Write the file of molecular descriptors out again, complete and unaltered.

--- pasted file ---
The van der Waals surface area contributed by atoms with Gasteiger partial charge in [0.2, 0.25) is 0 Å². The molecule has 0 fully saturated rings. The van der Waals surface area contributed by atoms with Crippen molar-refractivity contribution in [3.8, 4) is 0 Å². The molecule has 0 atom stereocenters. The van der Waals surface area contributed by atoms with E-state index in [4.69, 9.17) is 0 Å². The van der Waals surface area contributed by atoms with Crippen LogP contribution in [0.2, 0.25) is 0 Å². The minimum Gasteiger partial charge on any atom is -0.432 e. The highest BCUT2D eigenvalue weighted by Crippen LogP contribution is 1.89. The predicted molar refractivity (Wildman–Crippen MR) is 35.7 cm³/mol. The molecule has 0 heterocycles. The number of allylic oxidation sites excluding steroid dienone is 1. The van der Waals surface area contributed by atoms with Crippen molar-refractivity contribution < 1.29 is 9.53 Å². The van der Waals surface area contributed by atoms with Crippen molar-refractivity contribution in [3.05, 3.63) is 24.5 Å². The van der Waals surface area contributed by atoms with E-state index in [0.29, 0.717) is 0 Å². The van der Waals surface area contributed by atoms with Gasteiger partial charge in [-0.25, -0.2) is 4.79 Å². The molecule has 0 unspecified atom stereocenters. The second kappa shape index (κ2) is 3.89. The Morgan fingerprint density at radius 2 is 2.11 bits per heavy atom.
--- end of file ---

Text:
The van der Waals surface area contributed by atoms with Gasteiger partial charge in [0.2, 0.25) is 0 Å². The molecule has 0 fully saturated rings. The van der Waals surface area contributed by atoms with Crippen molar-refractivity contribution in [3.8, 4) is 0 Å². The molecule has 0 atom stereocenters. The van der Waals surface area contributed by atoms with E-state index in [4.69, 9.17) is 0 Å². The van der Waals surface area contributed by atoms with Crippen LogP contribution in [0.2, 0.25) is 0 Å². The minimum Gasteiger partial charge on any atom is -0.432 e. The highest BCUT2D eigenvalue weighted by Crippen LogP contribution is 1.89. The predicted molar refractivity (Wildman–Crippen MR) is 35.7 cm³/mol. The molecule has 0 heterocycles. The number of allylic oxidation sites excluding steroid dienone is 1. The van der Waals surface area contributed by atoms with Crippen molar-refractivity contribution < 1.29 is 9.53 Å². The van der Waals surface area contributed by atoms with Crippen molar-refractivity contribution in [3.05, 3.63) is 24.5 Å². The van der Waals surface area contributed by atoms with E-state index in [0.29, 0.717) is 0 Å². The van der Waals surface area contributed by atoms with Gasteiger partial charge in [-0.25, -0.2) is 4.79 Å². The molecule has 0 unspecified atom stereocenters. The second kappa shape index (κ2) is 3.89. The Morgan fingerprint density at radius 2 is 2.11 bits per heavy atom.